HMRC launches appeal against Rangers tax case ruling
HM Revenue and Customs (HMRC) has lodged an appeal against a tax tribunal ruling in favour of Rangers' use of Employee Benefit Trusts (EBTs).
HMRC had claimed the scheme, which was used from 2001 to 2010 to make £47.65m in payments to players and staff in the form of tax-free loans, was illegal.
Rangers disputed this and a First Tier Tax Tribunal (FTT) ruled the scheme did not breach tax law.
The case will now be heard at an Upper Tier Tax Tribunal (UTT).
HMRC said on Monday that it had been granted leave to appeal against the FTT decision and that the appeal had subsequently been filed.
If the dispute is not settled at the UTT, it is possible that it may go all the way to the Supreme Court - a process that could take years.
The FTT, before three judges, concluded in November, by a majority of two to one, that the EBT payments were loans, not earnings, and so were not liable for income tax.CVA rejected
Rangers began using the EBT scheme while under the control of Sir David Murray.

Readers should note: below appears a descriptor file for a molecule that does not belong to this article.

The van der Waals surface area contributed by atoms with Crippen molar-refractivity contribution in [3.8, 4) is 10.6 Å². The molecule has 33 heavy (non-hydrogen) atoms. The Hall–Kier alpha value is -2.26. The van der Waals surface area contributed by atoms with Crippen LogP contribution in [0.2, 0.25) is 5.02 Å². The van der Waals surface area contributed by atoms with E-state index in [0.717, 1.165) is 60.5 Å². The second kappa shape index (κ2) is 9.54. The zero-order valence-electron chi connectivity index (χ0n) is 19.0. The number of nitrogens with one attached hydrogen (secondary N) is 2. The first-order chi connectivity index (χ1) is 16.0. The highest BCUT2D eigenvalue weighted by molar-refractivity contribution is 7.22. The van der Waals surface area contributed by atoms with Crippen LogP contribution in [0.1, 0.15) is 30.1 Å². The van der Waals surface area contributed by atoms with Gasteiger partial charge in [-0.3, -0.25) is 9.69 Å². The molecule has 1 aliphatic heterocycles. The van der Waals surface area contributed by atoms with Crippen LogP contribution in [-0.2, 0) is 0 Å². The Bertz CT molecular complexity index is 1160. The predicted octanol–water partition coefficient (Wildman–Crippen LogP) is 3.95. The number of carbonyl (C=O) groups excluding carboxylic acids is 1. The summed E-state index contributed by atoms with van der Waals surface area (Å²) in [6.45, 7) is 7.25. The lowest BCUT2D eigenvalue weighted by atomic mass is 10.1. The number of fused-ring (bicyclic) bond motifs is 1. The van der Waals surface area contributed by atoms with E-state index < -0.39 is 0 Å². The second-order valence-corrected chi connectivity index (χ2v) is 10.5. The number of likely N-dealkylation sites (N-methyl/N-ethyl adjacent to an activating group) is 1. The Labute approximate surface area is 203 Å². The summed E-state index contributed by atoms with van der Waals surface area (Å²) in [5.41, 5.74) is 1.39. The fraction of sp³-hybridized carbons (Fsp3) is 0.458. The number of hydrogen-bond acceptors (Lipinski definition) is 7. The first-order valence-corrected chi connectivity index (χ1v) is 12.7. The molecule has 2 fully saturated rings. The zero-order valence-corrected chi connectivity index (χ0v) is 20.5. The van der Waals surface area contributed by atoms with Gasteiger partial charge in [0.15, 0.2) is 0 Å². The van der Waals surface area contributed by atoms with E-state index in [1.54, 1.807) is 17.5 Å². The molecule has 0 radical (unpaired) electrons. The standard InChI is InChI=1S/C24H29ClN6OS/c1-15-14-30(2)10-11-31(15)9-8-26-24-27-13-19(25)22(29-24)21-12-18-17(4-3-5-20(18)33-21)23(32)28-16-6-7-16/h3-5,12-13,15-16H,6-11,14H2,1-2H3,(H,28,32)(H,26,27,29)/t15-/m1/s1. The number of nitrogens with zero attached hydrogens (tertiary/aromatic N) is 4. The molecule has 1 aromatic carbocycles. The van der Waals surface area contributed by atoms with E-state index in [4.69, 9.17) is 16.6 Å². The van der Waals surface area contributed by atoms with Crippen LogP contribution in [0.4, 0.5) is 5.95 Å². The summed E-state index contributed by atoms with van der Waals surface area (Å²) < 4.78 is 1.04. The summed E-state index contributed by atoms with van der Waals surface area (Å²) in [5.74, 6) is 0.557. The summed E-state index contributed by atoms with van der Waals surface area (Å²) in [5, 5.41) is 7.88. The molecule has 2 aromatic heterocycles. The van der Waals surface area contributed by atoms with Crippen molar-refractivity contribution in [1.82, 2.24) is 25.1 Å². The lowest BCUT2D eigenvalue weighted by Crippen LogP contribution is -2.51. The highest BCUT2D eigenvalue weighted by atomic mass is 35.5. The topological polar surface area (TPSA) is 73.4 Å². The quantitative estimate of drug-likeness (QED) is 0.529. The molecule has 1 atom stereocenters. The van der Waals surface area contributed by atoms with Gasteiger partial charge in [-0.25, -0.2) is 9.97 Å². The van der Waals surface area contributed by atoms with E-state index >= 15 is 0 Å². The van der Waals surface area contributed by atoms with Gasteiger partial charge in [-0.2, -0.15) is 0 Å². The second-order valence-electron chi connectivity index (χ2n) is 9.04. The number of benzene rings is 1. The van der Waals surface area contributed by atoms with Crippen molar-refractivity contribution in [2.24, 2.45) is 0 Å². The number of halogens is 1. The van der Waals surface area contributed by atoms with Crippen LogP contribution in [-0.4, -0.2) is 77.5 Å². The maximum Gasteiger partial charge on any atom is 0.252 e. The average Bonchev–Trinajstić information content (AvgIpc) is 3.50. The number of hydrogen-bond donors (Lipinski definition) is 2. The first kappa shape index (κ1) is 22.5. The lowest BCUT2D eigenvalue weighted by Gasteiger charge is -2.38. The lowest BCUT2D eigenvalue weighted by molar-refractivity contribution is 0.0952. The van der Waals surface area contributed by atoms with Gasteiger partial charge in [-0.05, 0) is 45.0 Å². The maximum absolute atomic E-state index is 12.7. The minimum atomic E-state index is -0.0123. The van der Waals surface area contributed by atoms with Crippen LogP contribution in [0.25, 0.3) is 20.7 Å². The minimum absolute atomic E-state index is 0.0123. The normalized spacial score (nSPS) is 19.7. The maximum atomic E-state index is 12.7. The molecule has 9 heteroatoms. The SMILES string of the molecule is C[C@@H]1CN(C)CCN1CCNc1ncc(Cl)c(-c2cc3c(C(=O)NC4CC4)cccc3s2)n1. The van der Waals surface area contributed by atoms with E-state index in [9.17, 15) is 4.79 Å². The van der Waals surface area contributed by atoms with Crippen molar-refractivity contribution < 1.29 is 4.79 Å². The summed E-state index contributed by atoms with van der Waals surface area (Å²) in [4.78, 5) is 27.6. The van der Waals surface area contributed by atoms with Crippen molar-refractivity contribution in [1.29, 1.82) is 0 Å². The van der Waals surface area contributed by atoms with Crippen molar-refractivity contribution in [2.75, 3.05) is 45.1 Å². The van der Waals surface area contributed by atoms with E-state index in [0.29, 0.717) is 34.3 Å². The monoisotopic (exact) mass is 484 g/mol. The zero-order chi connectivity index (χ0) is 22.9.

He sold the club for £1 to Scottish businessman Craig Whyte in 2011, while the tax liability was in dispute.
Rangers were subsequently forced into administration by HMRC in February 2012, over non-payment of tax totalling about £14m, while under Mr Whyte's control.
HMRC subsequently rejected proposals for a creditors agreement that would have prevented Rangers from going into liquidation.
Administrators Duff and Phelps then negotiated a sale of assets to a consortium led by Charles Green for £5.5m.
He has since re-launched Rangers in the Scottish Third Division.
In a statement on the Rangers website, Green, the club's chief executive, gave his response to the development.
He said: "This is an historic case for The Rangers Football Club plc ('oldco').
"As HMRC stated last June when they decided to vote against the proposed 'oldco' CVA, no tax liabilities relating to 'oldco' would transfer across to the new company. HMRC have also reaffirmed this position to the club's tax advisers, Deloitte.
"What the appeal does do, however, is cast a cloud of uncertainty and confusion over a situation that has already been ruled on and has taken a number of years to investigate.
"There is no money to be gained by HMRC as the old company has been liquidated so you have to ask why they are pursuing the matter further when the original EBT enquiry took years to reach a conclusion?
"I have written in the strongest possible terms to HMRC pointing out the futility of such an appeal."